Shadow on-callers are subject to the same expectations as a primary on-caller, but their main focus is to get comfortable with the processes, learn how our systems work, ask questions, and document the undocumented.
Asking questions and documenting the answers is one of the most important functions of the shadow. It’s easy to slip into situation where tribal knowledge rules, and you're only effective if you’ve been on-call for a long time. Six months ago, we were in this position, and it’s an uncomfortable place to be. Using shadow on-call together with high quality, operational runbooks has helped us find our way out.
Paying engineers fairly for being on-call
We pay engineers on-call £500 a week. We do this to recognise the inconvenience and disruption of being on-call, not as a payment for anyone’s time. Primary and shadow on-callers are paid the same.
We don’t pay per incident as we believe this can lead to some negative behaviours (we wouldn’t want to incentivise engineers to cause incidents!) Instead, engineers can take whatever time they need to account for the impact of being on-call. This ranges from coming in late or leaving early when they’ve lost small amounts of time, to taking multiple days off in lieu for full days of disruption.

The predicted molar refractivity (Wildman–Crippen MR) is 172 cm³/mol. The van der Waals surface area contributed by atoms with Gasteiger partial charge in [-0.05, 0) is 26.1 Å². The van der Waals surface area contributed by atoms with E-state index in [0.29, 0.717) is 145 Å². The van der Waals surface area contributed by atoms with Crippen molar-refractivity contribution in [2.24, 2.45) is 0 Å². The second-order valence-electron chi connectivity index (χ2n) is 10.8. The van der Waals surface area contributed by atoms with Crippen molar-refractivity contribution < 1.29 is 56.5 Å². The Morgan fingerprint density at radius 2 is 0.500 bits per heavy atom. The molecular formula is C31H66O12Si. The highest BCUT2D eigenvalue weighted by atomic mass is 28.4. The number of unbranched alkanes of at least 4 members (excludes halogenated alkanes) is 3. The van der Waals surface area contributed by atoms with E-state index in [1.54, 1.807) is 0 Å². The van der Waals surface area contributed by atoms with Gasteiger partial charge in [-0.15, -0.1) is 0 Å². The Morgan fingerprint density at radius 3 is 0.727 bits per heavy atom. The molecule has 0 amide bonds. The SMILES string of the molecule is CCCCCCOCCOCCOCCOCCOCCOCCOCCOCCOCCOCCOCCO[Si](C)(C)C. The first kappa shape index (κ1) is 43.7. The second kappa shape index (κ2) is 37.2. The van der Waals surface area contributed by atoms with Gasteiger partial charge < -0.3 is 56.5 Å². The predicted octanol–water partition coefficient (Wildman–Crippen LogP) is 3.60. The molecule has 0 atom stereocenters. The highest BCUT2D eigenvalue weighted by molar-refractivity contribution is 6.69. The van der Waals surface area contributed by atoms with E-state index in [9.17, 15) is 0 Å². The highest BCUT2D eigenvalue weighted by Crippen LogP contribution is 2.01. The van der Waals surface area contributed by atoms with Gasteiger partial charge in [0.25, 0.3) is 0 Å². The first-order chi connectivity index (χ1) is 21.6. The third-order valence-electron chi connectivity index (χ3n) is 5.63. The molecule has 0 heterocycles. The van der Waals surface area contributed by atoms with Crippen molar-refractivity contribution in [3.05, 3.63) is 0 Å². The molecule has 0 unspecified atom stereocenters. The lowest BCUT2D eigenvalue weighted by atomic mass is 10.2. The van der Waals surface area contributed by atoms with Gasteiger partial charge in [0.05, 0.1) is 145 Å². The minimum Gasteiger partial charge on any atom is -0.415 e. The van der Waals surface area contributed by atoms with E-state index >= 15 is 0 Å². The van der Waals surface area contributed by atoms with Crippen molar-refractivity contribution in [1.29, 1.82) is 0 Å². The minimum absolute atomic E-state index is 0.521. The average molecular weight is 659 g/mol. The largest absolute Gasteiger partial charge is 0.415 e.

Designing handovers to share information effectively
With our current schedule, we have three engineers on-call each week: one primary, one shadow, and one on-call during office hours. To help keep everyone on the same page, we keep a weekly live handover document containing a high level overview of what’s happened, what actions we’ve taken, and what actions we’ve deferred to a later date or different team.
This document is useful for engineers to refer to during their week on-call, and also as part of the weekly handover between separate rotations.
Using alerts to help the right people take the right action
We monitor Monzo using Prometheus to collect metrics, Alertmanager to handle the routing of alerts to the right places, and PagerDuty to get hold of people who need to take action.
We define an alert as something which needs a human response and use two severities:
Warning: A human response is required, but not urgently. These shouldn’t wake you at night, but should be looked at within eight hours.
Critical: An urgent response is required, and should get the attention of an on-caller immediately.